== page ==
A step change approach to be introduced in Stockton, with Special School Nursing being provided by the School Nursing Team, with tight timescales to move to whole system change.
To work with Stockton Borough Council to ensure a smooth transition through these changes.

A direct contract arrangement to be entered into with the Trust to provide the service for the period of one academic school year from September 2017.

That an intensive training regime takes place with the staff who will be carrying out the direct care support within Stockton schools prior to the new academic year.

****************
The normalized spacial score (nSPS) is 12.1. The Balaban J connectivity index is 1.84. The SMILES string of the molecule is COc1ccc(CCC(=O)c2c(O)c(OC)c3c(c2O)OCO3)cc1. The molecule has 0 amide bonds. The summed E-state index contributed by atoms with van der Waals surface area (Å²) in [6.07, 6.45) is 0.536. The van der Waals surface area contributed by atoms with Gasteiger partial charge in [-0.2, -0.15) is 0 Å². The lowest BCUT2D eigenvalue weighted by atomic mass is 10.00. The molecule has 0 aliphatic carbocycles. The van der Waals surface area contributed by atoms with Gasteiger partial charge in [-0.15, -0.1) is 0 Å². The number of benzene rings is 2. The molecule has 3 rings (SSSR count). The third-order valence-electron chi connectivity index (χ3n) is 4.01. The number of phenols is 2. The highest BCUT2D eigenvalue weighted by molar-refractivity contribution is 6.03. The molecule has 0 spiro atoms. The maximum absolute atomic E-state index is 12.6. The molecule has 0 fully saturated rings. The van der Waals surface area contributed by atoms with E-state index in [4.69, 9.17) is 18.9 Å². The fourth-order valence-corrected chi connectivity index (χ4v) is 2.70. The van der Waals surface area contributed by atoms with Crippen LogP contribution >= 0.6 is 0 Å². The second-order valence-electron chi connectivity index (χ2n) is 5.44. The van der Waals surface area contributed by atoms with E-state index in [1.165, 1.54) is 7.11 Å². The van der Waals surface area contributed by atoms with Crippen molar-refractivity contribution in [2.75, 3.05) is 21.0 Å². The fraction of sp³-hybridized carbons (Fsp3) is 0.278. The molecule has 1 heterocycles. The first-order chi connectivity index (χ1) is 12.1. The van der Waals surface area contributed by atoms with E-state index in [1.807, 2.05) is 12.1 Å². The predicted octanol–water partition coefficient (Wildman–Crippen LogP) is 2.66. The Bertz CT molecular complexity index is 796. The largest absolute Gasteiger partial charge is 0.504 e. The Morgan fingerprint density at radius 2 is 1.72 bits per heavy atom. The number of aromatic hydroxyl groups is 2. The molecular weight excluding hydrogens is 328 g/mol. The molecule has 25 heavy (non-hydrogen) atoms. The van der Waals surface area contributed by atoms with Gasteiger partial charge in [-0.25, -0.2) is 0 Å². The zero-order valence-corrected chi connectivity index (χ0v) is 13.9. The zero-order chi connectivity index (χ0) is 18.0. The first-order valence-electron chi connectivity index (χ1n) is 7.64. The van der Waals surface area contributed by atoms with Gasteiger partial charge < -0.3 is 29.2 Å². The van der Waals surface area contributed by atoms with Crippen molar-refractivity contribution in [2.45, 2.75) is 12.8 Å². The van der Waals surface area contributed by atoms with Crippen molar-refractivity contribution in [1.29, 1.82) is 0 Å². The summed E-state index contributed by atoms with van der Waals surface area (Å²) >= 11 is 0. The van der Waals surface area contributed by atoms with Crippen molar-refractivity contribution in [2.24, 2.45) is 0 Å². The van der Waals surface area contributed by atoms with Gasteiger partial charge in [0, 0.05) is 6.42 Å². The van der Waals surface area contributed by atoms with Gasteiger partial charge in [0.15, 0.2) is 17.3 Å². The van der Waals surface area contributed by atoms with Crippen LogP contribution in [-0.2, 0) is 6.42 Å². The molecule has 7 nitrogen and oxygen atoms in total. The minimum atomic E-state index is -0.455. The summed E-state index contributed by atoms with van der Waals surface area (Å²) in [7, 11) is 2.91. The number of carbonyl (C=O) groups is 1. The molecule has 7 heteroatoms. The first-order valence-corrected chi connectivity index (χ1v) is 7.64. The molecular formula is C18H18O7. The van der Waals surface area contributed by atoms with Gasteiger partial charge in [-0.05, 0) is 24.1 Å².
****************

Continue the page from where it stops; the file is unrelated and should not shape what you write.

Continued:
All schools would be communicated with prior to the end of this academic year as to the changes and these would be shared with the Council.

The expansion of the role of the Designated Medical Officer (DCO) to include oversight of Children and Young People who had an EHC plan, to act as a co-ordinator and facilitator for changes to plans and transitions. The DCO would provide a general oversight to special schools and also into enhanced provision. This expansion would also afford the CCG with the assurance around the management of these children & young people. This would be replicated across both CCGs.